The same subsection further provides that: “Any municipality shall devote all revenues derived from a public works to or for: [There follows a list of expenditures that public utilities can make.] None of the expenditures on that list contemplate loans or gifts of money to the general city government.
Finally, subsection (f) of the same statute provides that:
If a municipality violates the provisions of this section, it must repay any funds illegally transferred. If the municipality does not have sufficient funds to repay any funds illegally transferred, the municipality is required to submit a plan covering a period not to exceed five (5) years in which to repay the funds. The plan shall be submitted to and approved by the director of local finance in the office of the comptroller of the treasury. Upon discovery of such violation through an audit, any city official in violation of this section is subject to ouster under title 8, chapter 47.
That provision makes clear the serious nature of using a municipal utility as a municipal cash cow. I am not suggesting that the present board of commissioners was responsible for the borrowing of the money, but regardless of which board of commissioners borrowed the money, the utility has become a “source of revenue” for the city in violation of Tennessee Code Annotated, § 7-34-115(a)
It can also be argued that the language, “If the municipality does not have sufficient funds to repay and funds illegally transferred [to the municipality], the municipality is required to submit a plan covering ring a period not to exceed five (5) years in which to repay the funds,” does not contemplate the city’s repayment of the funds through the conveyance of property, but in money.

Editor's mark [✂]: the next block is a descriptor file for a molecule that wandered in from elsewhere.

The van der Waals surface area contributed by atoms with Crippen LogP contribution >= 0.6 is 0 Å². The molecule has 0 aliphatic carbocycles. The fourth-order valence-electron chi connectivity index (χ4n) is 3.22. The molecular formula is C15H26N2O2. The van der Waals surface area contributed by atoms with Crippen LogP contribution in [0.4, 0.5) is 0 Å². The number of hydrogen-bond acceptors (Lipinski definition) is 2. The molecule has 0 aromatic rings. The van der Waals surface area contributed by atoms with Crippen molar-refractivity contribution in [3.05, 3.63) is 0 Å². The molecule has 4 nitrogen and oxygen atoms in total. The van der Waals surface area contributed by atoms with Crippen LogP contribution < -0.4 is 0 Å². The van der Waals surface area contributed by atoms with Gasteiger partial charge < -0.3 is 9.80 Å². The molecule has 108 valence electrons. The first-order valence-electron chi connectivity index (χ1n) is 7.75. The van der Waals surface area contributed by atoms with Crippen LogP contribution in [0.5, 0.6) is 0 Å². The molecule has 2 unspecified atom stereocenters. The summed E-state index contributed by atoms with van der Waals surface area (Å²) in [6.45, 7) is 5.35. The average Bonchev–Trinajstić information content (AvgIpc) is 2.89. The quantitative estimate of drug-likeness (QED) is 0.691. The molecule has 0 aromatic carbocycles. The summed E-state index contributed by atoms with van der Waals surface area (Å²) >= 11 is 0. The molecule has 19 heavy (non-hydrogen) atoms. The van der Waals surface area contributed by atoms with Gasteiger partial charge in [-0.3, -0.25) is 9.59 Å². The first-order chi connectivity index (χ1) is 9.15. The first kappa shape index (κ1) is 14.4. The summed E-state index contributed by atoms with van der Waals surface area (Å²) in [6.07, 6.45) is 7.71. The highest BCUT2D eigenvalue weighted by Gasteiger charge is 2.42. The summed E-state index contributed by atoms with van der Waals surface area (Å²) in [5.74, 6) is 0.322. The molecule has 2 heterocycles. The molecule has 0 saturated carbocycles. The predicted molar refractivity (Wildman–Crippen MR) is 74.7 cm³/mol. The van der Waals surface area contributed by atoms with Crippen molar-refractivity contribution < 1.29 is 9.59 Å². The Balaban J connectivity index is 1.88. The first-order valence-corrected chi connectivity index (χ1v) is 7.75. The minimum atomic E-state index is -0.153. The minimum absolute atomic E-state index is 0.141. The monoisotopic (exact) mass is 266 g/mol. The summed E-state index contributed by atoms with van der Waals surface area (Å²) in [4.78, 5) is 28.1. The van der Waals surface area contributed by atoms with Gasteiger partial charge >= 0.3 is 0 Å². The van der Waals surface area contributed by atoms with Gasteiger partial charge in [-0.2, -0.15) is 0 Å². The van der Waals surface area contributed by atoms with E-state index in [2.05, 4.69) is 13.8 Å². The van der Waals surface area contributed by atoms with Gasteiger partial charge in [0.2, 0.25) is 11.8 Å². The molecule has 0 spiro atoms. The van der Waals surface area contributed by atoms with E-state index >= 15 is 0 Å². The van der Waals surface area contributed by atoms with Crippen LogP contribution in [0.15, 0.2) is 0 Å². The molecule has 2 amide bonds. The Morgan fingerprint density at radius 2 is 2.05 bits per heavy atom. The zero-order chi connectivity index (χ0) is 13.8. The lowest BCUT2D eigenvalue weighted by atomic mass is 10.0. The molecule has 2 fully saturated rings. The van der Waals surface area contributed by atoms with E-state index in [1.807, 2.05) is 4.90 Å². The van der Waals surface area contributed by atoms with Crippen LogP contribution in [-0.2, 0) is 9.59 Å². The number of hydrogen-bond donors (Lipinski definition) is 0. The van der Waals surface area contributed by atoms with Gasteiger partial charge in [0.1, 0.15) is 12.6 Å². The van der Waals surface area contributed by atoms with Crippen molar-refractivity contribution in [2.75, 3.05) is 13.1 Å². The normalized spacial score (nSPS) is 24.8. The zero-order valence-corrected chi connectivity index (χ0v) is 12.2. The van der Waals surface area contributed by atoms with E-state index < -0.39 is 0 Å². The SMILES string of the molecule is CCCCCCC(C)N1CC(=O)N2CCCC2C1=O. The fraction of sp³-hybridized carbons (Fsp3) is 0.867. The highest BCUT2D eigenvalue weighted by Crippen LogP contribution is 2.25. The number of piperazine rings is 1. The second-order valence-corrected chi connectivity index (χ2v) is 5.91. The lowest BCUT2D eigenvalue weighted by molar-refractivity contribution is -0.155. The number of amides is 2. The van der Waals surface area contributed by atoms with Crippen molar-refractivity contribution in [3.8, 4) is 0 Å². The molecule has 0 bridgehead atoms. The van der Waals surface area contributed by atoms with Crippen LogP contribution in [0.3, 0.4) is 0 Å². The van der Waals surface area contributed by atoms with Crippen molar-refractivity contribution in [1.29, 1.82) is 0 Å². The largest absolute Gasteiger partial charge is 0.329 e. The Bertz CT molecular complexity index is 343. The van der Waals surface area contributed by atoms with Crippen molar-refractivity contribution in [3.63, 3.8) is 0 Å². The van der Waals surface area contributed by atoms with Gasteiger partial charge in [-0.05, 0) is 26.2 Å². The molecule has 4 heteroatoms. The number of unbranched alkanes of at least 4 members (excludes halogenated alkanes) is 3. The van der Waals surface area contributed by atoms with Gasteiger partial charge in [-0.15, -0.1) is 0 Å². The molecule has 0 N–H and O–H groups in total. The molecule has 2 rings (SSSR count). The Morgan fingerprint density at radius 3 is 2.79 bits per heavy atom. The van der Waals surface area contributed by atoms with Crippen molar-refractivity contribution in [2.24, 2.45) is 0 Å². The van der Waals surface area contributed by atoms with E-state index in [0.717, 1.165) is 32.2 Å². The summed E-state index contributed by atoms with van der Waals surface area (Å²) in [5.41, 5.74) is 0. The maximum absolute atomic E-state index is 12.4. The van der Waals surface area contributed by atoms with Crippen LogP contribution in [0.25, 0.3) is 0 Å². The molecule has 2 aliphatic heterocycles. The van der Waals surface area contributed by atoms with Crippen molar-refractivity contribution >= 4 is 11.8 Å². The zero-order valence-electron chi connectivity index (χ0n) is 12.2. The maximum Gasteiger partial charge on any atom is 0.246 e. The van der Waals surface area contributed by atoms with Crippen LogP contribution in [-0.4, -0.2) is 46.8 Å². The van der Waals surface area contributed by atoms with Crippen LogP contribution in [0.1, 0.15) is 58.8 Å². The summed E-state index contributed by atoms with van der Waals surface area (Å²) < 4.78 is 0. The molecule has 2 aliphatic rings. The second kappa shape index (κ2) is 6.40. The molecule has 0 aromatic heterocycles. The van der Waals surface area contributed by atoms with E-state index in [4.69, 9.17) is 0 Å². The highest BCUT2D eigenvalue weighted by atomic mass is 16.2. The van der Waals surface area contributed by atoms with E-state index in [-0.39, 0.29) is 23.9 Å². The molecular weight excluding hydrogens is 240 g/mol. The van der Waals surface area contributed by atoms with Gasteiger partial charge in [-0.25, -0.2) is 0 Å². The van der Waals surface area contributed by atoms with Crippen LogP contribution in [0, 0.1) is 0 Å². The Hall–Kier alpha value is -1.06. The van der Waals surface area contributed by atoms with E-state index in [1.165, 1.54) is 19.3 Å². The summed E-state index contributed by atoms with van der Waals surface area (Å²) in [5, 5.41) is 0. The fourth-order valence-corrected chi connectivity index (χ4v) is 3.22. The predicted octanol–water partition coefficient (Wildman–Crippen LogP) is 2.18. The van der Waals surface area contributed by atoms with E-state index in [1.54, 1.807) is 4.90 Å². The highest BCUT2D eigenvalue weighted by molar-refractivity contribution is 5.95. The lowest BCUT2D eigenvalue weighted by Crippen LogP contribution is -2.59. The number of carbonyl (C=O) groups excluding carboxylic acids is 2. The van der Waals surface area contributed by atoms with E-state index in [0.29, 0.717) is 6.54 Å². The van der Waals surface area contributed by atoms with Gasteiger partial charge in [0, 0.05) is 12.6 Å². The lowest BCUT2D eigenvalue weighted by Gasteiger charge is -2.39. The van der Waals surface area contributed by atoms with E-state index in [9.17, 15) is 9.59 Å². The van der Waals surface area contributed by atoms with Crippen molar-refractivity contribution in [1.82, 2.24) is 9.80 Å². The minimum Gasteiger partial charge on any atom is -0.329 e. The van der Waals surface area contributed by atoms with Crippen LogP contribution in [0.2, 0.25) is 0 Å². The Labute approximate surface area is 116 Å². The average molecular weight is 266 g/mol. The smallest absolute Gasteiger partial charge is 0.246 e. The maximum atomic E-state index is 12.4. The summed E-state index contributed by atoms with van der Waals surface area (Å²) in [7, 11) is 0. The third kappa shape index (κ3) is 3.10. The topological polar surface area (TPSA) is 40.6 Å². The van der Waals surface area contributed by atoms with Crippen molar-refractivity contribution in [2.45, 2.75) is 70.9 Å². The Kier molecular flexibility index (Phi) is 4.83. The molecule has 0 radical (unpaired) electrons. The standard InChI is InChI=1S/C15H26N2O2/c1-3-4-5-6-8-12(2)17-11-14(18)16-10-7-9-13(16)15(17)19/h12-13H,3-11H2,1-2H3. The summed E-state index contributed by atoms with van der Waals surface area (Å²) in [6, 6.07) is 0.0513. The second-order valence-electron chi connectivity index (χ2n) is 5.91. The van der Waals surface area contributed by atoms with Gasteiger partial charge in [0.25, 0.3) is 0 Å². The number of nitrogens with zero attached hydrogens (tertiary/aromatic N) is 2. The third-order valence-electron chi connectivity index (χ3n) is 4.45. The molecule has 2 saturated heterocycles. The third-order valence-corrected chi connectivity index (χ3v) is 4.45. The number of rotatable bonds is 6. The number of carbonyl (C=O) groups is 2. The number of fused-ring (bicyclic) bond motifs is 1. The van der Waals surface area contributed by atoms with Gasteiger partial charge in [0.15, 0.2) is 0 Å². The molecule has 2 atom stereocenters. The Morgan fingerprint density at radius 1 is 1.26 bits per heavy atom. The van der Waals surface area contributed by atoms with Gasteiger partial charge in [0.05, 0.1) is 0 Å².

It recently struck me that there are probably not one, but two, possible avenues for an abuse of discretion in Your City’s case. The first one involves the conveyance of part of the city’s building to the utility by the board of commissioners acting as the city’s governing body, to satisfy the city’s debt to the utility system. The second one involves the acceptance of the conveyance by the board of commissioners acting as the operator of the city’s utility system, in satisfaction of the debt. Some municipal utility systems in Tennessee have separate utility boards that run the city’s utility systems. In such cases there is at least a degree of independence on the part of the utility system with respect to the contracts and agreements into which it enters. In the City, the board of commissioners is both the city’s governing body and the operator of the utility system. For that reason, where there is an illegal debt created such as the one at issue, the board of commissioners almost has an irreconcilable conflict of interest in settling the debt. For that reason, it appears to me that the question of whether the conveyance of property in the manner proposed by the city is an abuse of discretion would be subject to an even greater level of scrutiny on the part of the courts.